When one of the users on the network wants to make a payment, they trigger a transaction and sign it with their private key, the equivalent of a unique digital signature. The transaction is then broadcast to the entire P2P network. All the peers, acting as miners, then process complex algorithms in order to validate the transaction. The miner that completes the validation first, completes a new block of data that is added to the blockchain, permanently and unalterably. This data is then replicated throughout the network.

The nature of cryptocurrencies is totally different to that of fiat or “traditional” currencies:

The distributed ledger means that there is no single point of failure. If one of the nodes on the network fails, the network is not impacted and no information is lost. All the data remains available with no downtime. The data in the distributed ledger cannot be changed, which prevents internal fraud and cyber threats.

Once a transaction is validated and finalized, there is no way of reversing it. When the money is sent, it is not possible to get it back. It could be a case of your child spending a fortune buying in-game purchases without your permission – once it’s done, it’s done. There is no central authority to complain to and no way to get a refund.

It is not always possible to link real world identities to the originators or recipients of funds. This has made cryptocurrencies very interesting for those who want to transfer funds gained through illicit means. The most well-known example of this was the online drug market known as the “Silk Road”, where users often broke laws by buying and selling controlled substances, requiring anonymity in order to evade the law. The payment mechanism of choice consisted of Bitcoin and when the FBI shut the site down and arrested its founder they seized $3.6 million in Bitcoin, while also alleging that the cryptocurrency had been used to launder around $1.2 billion in sales.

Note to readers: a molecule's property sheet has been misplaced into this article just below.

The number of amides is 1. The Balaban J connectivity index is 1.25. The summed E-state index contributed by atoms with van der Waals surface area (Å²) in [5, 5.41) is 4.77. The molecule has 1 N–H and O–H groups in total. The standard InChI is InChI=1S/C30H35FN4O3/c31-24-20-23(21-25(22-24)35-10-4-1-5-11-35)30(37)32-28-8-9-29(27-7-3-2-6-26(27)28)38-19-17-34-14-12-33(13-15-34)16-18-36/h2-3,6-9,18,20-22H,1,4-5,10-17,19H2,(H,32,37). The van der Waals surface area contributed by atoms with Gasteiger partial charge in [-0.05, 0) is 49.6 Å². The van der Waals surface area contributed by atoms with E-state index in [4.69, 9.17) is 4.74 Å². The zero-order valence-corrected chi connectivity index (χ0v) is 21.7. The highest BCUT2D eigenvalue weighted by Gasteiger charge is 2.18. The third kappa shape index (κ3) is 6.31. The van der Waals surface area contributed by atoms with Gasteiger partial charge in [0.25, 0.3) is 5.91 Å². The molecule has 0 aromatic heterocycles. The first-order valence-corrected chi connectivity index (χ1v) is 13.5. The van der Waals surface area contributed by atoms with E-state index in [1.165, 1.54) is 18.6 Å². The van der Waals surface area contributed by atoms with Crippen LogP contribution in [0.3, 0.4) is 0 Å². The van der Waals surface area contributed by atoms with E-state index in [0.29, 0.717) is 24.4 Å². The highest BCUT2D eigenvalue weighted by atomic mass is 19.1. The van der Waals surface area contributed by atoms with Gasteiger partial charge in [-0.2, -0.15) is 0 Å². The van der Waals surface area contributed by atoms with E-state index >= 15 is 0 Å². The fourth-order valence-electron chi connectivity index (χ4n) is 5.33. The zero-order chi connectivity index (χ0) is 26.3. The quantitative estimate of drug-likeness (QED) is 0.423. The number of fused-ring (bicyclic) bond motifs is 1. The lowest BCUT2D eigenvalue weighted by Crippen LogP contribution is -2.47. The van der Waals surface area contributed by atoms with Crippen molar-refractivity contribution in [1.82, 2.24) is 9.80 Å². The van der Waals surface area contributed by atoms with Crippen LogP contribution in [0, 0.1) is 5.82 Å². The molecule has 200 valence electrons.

Transactions based on cryptocurrencies are processed fast and funds can be transferred anywhere within a matter of minutes. Distance and geography do not impact the speed of the transaction.

It is very easy to get started. A user just downloads the required software for free and can start receiving and sending funds immediately. There are no accounts to be opened and no documentation to be submitted.

These properties make cryptocurrencies a paradigm shift – they are free from political influence and therefore proving to be an important tool for citizens who have lost trust in a central authority. Their value fluctuates according to the markets and they have become a great store of value, so they are a target for investors and speculators. They are anonymous and can be used as a means of payment in criminal activity. They are fast and low cost – useful for those who need to transfer funds across geographies rapidly and without paying high intermediary costs.

Although there is clearly an image problem and an accessibility issue that cryptocurrencies have to overcome, there can be no doubt that they are here to stay. Technology giants and major banks are investing heavily in blockchain technology, and the race is on to create blockchain-based products for banks as well.

Cryptocurrency payments are not only being used for P2P payments online, but are increasingly being accepted as a standard method of payment by reputable and well known merchants worldwide, both for online and mobile payments and also for purchases made in bricks and mortar stores. These include household names such as Dell, Subway, Expedia, Amazon, Microsoft and Target.[2]